“Do you really need me for that?” Even as the question left his mouth, Quentin couldn’t quite believe he was asking it. He wasn’t in the habit of questioning his clients, an activity he avoided due to its proximity to suggesting they were liars. They liked to be able to tell themselves it was only this once, that if they were liars by nature they could have done the thing on their own. Quentin was a great believer in the polite fiction.

He continued, “What I mean is, there are certain circumstances in which many men will quite willingly say, ‘I love you.’ For some of them, it won’t even be a lie. Not while saying it, anyway. You may be able to get him to utter the words without my help.”

The woman finished her Manhattan, then touched her fingers to the back of Quentin’s hand. “Thank you. And I mean that sincerely. But if I didn’t need you, I wouldn’t keep asking.”

Quentin watched her weave her way though the crowd to the door, her stockings whispers of silk against each other, her fragrance a tease on the air, then ordered himself another drink. “Need you,” she had said. He doubted she did, at least for her stated purpose. She wouldn’t be so secretive if she were truly trying to hire him. Perhaps he was lying to himself, but he rather believed she was flirting with him. Still, if she needed to lie to herself in order to do so, Quentin was the last person to insist that she stick to the truth.

• • • •

The next time Quentin saw her was right after he had finished with another client. Another bar, cracked wood and dirty linoleum on the floor. The client had picked the place, and looked to Quentin as if he had taken up residence there.

“What did he want?”

“Do you really want me to expose my clients’ confidences?” Roses, Quentin thought. She smelled of roses, like a hint of springtime in Hell.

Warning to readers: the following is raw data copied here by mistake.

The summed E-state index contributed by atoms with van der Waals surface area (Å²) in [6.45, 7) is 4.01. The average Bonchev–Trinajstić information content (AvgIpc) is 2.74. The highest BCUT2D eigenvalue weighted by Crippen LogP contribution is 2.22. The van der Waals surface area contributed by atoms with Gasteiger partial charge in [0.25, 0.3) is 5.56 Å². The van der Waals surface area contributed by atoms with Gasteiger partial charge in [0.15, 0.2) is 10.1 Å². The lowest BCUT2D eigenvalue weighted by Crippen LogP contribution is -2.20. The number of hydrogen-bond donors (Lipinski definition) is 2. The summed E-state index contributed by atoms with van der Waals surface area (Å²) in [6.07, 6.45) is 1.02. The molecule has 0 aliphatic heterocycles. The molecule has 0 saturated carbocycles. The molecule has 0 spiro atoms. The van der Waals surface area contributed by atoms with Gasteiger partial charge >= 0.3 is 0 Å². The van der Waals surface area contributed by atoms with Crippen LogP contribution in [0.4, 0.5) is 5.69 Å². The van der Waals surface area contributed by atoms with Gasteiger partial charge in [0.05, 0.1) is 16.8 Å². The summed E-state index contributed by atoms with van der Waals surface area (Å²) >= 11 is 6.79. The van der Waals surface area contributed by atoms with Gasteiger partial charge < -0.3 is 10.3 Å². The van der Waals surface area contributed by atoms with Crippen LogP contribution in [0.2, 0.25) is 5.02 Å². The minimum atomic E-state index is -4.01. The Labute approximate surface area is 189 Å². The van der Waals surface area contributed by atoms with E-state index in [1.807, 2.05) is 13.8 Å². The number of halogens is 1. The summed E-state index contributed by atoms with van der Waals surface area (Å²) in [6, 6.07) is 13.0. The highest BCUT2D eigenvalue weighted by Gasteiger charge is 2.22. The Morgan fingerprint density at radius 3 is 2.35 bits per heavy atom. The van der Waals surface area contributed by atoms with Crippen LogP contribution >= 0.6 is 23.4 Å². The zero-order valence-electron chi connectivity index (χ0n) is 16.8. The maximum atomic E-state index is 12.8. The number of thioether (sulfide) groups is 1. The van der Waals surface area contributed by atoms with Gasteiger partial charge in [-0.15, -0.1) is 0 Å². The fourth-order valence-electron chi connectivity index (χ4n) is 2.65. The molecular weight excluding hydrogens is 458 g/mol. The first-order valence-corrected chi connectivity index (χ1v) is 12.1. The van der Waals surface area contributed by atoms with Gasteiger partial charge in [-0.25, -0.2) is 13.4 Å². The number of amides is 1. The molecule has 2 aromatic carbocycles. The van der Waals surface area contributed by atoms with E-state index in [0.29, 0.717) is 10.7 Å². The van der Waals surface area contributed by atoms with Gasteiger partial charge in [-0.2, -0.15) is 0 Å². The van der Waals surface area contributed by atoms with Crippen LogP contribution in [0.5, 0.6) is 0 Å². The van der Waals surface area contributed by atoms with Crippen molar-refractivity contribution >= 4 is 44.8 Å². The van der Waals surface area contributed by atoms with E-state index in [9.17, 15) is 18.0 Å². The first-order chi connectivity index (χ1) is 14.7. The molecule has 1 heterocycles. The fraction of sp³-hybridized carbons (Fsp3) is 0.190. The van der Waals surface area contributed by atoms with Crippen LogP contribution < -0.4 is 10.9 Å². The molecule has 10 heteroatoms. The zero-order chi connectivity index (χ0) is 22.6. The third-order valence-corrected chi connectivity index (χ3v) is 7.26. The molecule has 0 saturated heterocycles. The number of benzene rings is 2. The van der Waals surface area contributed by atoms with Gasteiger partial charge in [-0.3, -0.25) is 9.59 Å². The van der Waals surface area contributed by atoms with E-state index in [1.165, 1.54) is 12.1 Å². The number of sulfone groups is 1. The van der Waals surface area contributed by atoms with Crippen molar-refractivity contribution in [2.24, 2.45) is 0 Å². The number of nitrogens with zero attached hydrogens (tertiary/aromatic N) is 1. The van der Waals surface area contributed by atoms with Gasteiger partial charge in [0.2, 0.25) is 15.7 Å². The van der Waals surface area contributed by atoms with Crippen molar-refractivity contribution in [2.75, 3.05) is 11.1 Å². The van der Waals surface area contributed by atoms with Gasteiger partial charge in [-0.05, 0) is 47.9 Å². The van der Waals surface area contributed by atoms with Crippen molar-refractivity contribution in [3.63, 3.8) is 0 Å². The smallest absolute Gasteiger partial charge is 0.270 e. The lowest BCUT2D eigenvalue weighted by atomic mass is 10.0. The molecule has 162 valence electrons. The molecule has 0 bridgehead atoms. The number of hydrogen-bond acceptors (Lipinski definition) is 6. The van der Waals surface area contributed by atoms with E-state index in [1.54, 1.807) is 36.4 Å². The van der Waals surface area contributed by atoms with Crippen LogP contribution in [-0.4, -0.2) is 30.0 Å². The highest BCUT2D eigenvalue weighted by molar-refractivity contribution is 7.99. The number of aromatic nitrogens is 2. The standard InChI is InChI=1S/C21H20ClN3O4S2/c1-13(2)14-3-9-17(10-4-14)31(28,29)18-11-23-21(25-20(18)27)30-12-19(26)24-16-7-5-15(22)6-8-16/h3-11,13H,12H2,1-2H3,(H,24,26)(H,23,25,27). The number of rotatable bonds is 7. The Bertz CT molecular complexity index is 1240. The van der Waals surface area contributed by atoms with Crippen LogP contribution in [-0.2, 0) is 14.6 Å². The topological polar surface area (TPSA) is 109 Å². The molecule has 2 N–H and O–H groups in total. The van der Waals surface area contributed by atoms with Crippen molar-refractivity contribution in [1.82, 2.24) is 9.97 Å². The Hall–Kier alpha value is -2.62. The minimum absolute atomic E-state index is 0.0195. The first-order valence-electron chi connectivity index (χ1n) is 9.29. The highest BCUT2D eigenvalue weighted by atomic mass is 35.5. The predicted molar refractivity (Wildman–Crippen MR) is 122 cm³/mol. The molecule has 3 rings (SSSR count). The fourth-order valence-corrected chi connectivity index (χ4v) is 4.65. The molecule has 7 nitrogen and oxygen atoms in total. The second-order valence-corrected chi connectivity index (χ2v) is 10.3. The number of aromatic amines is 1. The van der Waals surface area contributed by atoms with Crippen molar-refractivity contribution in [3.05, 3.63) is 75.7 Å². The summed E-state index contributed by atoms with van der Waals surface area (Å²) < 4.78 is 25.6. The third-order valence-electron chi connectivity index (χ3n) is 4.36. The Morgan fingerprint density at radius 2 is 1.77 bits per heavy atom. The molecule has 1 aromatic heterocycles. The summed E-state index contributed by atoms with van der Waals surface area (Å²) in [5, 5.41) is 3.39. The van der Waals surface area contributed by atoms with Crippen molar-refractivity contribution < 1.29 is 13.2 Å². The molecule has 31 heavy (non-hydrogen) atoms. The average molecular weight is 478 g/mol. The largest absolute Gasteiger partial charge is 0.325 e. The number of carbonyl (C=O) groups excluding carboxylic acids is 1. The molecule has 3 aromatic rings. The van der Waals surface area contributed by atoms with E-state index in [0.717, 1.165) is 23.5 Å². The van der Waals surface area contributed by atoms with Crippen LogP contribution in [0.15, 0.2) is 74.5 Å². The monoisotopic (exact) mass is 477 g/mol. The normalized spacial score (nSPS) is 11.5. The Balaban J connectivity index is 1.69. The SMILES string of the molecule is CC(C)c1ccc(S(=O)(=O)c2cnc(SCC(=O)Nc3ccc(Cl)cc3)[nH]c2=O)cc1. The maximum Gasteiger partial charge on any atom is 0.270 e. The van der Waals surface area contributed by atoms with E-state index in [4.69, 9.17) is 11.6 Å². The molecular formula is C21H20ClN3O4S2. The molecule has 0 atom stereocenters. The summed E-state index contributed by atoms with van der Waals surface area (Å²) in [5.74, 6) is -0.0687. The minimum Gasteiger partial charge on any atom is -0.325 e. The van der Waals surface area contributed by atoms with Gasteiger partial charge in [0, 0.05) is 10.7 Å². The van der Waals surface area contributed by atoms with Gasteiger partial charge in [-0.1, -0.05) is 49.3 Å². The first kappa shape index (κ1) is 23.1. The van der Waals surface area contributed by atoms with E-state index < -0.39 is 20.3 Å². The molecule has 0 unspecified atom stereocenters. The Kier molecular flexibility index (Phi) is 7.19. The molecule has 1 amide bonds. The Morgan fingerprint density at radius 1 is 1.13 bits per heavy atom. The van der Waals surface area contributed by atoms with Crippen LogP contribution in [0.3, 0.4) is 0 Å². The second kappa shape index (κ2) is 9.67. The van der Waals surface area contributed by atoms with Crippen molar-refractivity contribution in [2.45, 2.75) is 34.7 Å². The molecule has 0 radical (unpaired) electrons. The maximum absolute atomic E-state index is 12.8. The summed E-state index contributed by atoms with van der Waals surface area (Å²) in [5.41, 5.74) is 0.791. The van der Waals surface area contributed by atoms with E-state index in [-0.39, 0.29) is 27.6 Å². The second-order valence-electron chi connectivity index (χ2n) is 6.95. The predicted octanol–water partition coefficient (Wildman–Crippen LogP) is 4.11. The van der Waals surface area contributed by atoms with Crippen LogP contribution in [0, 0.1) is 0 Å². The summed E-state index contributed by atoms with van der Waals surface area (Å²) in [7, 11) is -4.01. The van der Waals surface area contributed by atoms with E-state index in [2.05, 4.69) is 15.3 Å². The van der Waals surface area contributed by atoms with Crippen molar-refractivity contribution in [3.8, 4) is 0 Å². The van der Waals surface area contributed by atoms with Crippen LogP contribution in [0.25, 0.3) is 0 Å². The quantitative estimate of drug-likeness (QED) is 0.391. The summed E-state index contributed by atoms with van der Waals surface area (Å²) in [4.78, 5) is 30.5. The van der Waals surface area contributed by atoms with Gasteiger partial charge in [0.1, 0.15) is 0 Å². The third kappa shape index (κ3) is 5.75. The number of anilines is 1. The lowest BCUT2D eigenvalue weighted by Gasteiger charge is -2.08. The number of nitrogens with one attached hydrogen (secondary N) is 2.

“I suppose not. It couldn’t have been that interesting of a request, anyway.”

“Why not?”

“Look at what he gave you.” She gestured to the garish pink necklace Quentin was tucking in his pocket.

Quentin thought of the man who had just left. Who had given him the last item his daughter had touched before she had been abducted. He thought of the quiver in the man’s voice as he told Quentin he had kept the necklace so he could give it to the girl when she was returned, something the man no longer believed would happen. The lie he had bought it with would cause his wife to believe that he hadn’t looked away from their daughter in the shop, not even for a second, and certainly not to flirt with the pretty woman at the register. He hoped the lie would give him some small piece of his life back, he told Quentin.

“The magic doesn’t care about the monetary value of the item. It cares about what the item’s loss means to the person giving it away. The loss of the item needs to balance the gain from the lie.”

“How do you know when the person who wants the lie is offering something that’s worth enough?”

“People so rarely offer something that isn’t.” They might once, or even twice. But the people who sought Quentin out, who bought dishonesty and falsehood in order to reshape the direction of their lives, they came to Quentin because they knew what truly mattered. They knew, down to the breath, how much those lies were worth.

“Still, wouldn’t you rather be the one to decide how much the lie costs? I mean, so you don’t get stuck with useless plastic crap for your work?”

Quentin ran his hand over the necklace in his pocket, felt the worn path of someone else’s fingers. He thought of a string of pigeon’s blood rubies he had been given, the same size as the plastic beads. He thought of the woman sitting in the bench across from him, wearing nothing but those red stones. “These things tend to work themselves out. Magic generally does.”